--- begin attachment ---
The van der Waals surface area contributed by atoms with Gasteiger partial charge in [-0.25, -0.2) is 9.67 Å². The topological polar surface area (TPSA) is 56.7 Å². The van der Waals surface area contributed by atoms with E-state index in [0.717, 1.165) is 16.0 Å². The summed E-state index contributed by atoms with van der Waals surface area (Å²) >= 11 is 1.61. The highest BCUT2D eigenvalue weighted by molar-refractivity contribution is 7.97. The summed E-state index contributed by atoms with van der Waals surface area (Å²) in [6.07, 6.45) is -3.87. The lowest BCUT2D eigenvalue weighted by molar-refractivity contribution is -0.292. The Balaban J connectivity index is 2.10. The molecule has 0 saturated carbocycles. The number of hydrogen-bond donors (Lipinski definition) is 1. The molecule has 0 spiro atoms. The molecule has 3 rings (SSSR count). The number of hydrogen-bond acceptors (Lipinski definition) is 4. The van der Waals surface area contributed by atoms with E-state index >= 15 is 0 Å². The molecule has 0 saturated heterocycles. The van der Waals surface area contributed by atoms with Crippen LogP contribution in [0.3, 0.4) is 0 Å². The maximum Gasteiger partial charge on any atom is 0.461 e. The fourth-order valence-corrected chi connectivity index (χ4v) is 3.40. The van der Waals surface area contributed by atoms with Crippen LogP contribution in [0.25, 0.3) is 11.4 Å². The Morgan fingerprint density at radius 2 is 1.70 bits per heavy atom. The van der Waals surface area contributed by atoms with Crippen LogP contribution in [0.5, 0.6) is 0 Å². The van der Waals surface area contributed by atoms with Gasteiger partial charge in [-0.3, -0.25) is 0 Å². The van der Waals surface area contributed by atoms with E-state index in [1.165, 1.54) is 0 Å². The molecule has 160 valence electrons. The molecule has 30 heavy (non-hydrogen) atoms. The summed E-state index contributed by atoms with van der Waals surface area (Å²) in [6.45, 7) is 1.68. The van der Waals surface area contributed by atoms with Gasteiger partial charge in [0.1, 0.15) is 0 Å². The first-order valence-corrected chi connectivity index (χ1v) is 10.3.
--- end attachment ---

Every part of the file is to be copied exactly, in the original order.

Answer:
The van der Waals surface area contributed by atoms with Gasteiger partial charge in [-0.25, -0.2) is 9.67 Å². The topological polar surface area (TPSA) is 56.7 Å². The van der Waals surface area contributed by atoms with E-state index in [0.717, 1.165) is 16.0 Å². The summed E-state index contributed by atoms with van der Waals surface area (Å²) >= 11 is 1.61. The highest BCUT2D eigenvalue weighted by molar-refractivity contribution is 7.97. The summed E-state index contributed by atoms with van der Waals surface area (Å²) in [6.07, 6.45) is -3.87. The lowest BCUT2D eigenvalue weighted by molar-refractivity contribution is -0.292. The Balaban J connectivity index is 2.10. The molecule has 0 saturated carbocycles. The number of hydrogen-bond donors (Lipinski definition) is 1. The molecule has 0 spiro atoms. The molecule has 3 rings (SSSR count). The number of hydrogen-bond acceptors (Lipinski definition) is 4. The van der Waals surface area contributed by atoms with E-state index >= 15 is 0 Å². The molecule has 0 saturated heterocycles. The van der Waals surface area contributed by atoms with Crippen LogP contribution in [0.3, 0.4) is 0 Å². The maximum Gasteiger partial charge on any atom is 0.461 e. The fourth-order valence-corrected chi connectivity index (χ4v) is 3.40. The van der Waals surface area contributed by atoms with Crippen LogP contribution in [0.25, 0.3) is 11.4 Å². The Morgan fingerprint density at radius 2 is 1.70 bits per heavy atom. The van der Waals surface area contributed by atoms with Crippen LogP contribution in [0.5, 0.6) is 0 Å². The van der Waals surface area contributed by atoms with Gasteiger partial charge in [-0.3, -0.25) is 0 Å². The van der Waals surface area contributed by atoms with E-state index in [1.165, 1.54) is 0 Å². The molecule has 160 valence electrons. The molecule has 30 heavy (non-hydrogen) atoms. The summed E-state index contributed by atoms with van der Waals surface area (Å²) in [6.45, 7) is 1.68. The van der Waals surface area contributed by atoms with Gasteiger partial charge in [0.1, 0.15) is 0 Å². The first-order valence-corrected chi connectivity index (χ1v) is 10.3.